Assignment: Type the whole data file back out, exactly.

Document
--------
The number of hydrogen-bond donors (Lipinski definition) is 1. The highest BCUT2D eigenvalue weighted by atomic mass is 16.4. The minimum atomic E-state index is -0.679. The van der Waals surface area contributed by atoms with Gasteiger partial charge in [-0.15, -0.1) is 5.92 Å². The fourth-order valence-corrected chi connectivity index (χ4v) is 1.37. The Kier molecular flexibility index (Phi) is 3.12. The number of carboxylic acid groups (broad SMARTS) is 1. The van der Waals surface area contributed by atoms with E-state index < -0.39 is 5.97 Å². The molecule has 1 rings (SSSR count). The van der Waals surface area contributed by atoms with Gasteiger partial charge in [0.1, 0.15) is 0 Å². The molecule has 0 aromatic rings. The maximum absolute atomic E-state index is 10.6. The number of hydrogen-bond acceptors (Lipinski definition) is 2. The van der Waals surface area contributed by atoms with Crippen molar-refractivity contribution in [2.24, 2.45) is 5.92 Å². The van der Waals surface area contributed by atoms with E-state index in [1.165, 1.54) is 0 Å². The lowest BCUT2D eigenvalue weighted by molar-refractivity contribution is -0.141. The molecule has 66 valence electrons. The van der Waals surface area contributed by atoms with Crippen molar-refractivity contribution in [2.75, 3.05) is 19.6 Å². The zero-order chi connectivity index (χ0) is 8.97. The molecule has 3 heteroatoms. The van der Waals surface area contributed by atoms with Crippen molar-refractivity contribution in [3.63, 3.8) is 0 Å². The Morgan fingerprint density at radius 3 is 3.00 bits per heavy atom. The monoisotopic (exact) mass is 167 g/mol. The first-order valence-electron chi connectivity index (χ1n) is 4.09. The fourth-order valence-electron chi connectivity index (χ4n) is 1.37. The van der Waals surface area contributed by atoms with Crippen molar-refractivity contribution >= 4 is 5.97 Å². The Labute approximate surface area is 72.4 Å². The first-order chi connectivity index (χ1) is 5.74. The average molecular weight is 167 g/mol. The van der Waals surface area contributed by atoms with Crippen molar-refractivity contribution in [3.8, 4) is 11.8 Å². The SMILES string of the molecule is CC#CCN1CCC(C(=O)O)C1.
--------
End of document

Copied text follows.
The number of hydrogen-bond donors (Lipinski definition) is 1. The highest BCUT2D eigenvalue weighted by atomic mass is 16.4. The minimum atomic E-state index is -0.679. The van der Waals surface area contributed by atoms with Gasteiger partial charge in [-0.15, -0.1) is 5.92 Å². The fourth-order valence-corrected chi connectivity index (χ4v) is 1.37. The Kier molecular flexibility index (Phi) is 3.12. The number of carboxylic acid groups (broad SMARTS) is 1. The van der Waals surface area contributed by atoms with E-state index < -0.39 is 5.97 Å². The molecule has 1 rings (SSSR count). The van der Waals surface area contributed by atoms with Gasteiger partial charge in [0.1, 0.15) is 0 Å². The molecule has 0 aromatic rings. The maximum absolute atomic E-state index is 10.6. The number of hydrogen-bond acceptors (Lipinski definition) is 2. The van der Waals surface area contributed by atoms with Crippen molar-refractivity contribution in [2.24, 2.45) is 5.92 Å². The van der Waals surface area contributed by atoms with E-state index in [1.165, 1.54) is 0 Å². The lowest BCUT2D eigenvalue weighted by molar-refractivity contribution is -0.141. The molecule has 66 valence electrons. The van der Waals surface area contributed by atoms with Crippen molar-refractivity contribution in [2.75, 3.05) is 19.6 Å². The zero-order chi connectivity index (χ0) is 8.97. The molecule has 3 heteroatoms. The van der Waals surface area contributed by atoms with Crippen molar-refractivity contribution in [3.63, 3.8) is 0 Å². The Morgan fingerprint density at radius 3 is 3.00 bits per heavy atom. The monoisotopic (exact) mass is 167 g/mol. The first-order valence-electron chi connectivity index (χ1n) is 4.09. The fourth-order valence-electron chi connectivity index (χ4n) is 1.37. The van der Waals surface area contributed by atoms with Crippen molar-refractivity contribution >= 4 is 5.97 Å². The Labute approximate surface area is 72.4 Å². The first-order chi connectivity index (χ1) is 5.74. The average molecular weight is 167 g/mol. The van der Waals surface area contributed by atoms with Crippen molar-refractivity contribution in [3.8, 4) is 11.8 Å². The SMILES string of the molecule is CC#CCN1CCC(C(=O)O)C1.